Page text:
A case in San Francisco in which the plaintiffs claim to have proof that they were monitored is still pending.

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Matches Go To War

| Sat Jul. 7, 2007 2:12 AM EDT

Conflagration.

First Listen: Interpol - Our Love To Admire

| Sat Jul. 7, 2007 1:36 AM EDT

mojo_cover_interpolourlove.JPG
Total number of animals pictured in the cover booklet's photographs of nature dioramas: 21

Percentage of those which appear to be male Greater Kudu antelopes: 10%

Rank of Track 1, "Pioneer to the Falls," a bottomlessly bleak track dominated by an epic and mournful guitar melody, on the List of Best Interpol Songs of All Time According to Me: #4 (behind "Untitled," "PDA," and "NYC" from Turn On the Bright Lights, 2002)

Number of days frontman Paul Banks claims he hasn't slept on Track 8, "Rest My Chemistry," in what is apparently a reference to a cocaine binge: 2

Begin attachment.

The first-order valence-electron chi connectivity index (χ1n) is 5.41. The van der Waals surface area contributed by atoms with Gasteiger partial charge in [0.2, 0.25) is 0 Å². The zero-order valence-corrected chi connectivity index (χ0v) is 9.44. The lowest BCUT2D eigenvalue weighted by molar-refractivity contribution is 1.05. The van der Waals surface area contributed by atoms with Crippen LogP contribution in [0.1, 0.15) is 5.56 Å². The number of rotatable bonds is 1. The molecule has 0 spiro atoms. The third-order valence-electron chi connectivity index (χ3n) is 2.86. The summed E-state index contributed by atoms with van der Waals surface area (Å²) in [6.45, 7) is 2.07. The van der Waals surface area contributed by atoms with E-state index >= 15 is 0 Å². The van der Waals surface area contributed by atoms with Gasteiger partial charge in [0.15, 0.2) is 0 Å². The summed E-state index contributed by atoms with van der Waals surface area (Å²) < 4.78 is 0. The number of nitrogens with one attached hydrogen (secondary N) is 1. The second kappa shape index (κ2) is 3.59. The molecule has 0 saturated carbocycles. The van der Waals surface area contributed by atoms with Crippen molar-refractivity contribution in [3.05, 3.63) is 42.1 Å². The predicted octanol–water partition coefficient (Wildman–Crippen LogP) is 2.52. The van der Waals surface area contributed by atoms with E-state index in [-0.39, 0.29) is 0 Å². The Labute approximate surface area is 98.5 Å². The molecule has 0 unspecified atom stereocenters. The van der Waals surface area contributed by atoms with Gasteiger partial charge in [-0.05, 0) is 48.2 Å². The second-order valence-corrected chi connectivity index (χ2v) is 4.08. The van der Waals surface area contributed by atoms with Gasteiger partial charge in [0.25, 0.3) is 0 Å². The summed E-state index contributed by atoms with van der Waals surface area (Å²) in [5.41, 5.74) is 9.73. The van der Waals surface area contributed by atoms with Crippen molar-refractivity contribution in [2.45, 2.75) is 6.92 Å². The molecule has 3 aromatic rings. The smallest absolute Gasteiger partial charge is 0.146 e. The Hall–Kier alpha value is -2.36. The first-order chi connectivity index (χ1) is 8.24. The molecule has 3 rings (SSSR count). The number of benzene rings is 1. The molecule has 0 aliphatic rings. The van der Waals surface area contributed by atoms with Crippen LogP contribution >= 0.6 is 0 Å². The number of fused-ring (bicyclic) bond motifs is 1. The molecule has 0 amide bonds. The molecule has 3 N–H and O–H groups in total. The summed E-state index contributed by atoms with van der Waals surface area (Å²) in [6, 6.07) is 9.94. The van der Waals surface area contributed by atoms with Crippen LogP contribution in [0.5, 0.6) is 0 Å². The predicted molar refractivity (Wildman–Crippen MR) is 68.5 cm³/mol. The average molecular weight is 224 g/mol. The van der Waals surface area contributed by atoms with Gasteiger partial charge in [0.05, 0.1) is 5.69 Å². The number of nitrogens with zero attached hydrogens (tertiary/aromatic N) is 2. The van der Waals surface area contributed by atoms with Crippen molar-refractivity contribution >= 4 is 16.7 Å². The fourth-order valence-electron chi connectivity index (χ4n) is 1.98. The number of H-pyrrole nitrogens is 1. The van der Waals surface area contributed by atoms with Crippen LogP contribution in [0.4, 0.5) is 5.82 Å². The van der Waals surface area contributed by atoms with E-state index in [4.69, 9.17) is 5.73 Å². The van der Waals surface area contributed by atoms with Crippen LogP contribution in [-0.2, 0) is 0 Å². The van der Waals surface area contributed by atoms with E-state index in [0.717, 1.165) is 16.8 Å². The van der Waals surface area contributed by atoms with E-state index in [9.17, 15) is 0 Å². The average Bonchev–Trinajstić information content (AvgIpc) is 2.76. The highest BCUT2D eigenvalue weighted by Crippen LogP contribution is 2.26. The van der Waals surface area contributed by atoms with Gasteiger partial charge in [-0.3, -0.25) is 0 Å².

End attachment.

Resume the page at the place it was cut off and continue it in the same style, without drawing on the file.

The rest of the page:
Amount of time into the 4 minute and 30 second Track 10, "Wrecking Ball," a TV On the Radio-reminiscent lament, before the band are joined by what sounds like a full orchestra: 3:09

How heard-rendingly sad the Spanish-style guitars that accompany album closer "The Lighthouse" are on a scale where 1 equals Spongebob Squarepants and 100 equals the inevitable death of the universe in a entropy-driven whimper: 99

Average rating out of 100 for the album in reviews compiled so far by Metacritic: 90

Random sampling of adjectives used in the featured reviews: "ominous," "doomy," "funereal," "reverberating," "devastating," "terrible," "brooding," "magnificent," "cadaverous"

Number of offices and studios out of which one could hear Our Love to Admire playing after advance copies arrived at our radio station this afternoon: 4